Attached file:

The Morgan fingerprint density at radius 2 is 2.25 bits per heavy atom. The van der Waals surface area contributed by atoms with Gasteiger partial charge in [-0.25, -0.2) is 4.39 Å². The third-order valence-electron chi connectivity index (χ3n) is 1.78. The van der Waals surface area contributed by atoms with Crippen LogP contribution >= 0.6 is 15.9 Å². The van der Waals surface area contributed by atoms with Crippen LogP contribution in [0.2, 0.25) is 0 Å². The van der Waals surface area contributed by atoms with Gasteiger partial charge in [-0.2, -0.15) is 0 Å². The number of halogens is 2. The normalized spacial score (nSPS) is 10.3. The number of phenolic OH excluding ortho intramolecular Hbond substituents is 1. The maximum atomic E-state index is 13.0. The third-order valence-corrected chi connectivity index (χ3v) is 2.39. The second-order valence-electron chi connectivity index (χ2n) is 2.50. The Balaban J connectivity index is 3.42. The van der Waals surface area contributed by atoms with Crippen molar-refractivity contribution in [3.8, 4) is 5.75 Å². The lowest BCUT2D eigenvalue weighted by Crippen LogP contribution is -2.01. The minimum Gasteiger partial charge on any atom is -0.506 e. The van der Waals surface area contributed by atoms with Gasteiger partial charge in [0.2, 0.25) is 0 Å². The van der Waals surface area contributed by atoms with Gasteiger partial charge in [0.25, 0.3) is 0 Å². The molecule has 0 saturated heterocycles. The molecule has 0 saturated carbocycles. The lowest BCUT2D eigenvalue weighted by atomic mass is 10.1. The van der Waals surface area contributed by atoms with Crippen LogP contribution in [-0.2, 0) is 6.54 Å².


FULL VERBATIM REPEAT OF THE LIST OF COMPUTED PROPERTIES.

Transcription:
The Morgan fingerprint density at radius 2 is 2.25 bits per heavy atom. The van der Waals surface area contributed by atoms with Gasteiger partial charge in [-0.25, -0.2) is 4.39 Å². The third-order valence-electron chi connectivity index (χ3n) is 1.78. The van der Waals surface area contributed by atoms with Crippen LogP contribution >= 0.6 is 15.9 Å². The van der Waals surface area contributed by atoms with Crippen LogP contribution in [0.2, 0.25) is 0 Å². The van der Waals surface area contributed by atoms with Gasteiger partial charge in [-0.2, -0.15) is 0 Å². The number of halogens is 2. The normalized spacial score (nSPS) is 10.3. The number of phenolic OH excluding ortho intramolecular Hbond substituents is 1. The maximum atomic E-state index is 13.0. The third-order valence-corrected chi connectivity index (χ3v) is 2.39. The second-order valence-electron chi connectivity index (χ2n) is 2.50. The Balaban J connectivity index is 3.42. The van der Waals surface area contributed by atoms with Crippen molar-refractivity contribution in [3.8, 4) is 5.75 Å². The lowest BCUT2D eigenvalue weighted by Crippen LogP contribution is -2.01. The minimum Gasteiger partial charge on any atom is -0.506 e. The van der Waals surface area contributed by atoms with Gasteiger partial charge in [0.2, 0.25) is 0 Å². The van der Waals surface area contributed by atoms with Gasteiger partial charge in [0.25, 0.3) is 0 Å². The molecule has 0 saturated heterocycles. The molecule has 0 saturated carbocycles. The lowest BCUT2D eigenvalue weighted by atomic mass is 10.1. The van der Waals surface area contributed by atoms with Crippen LogP contribution in [-0.2, 0) is 6.54 Å².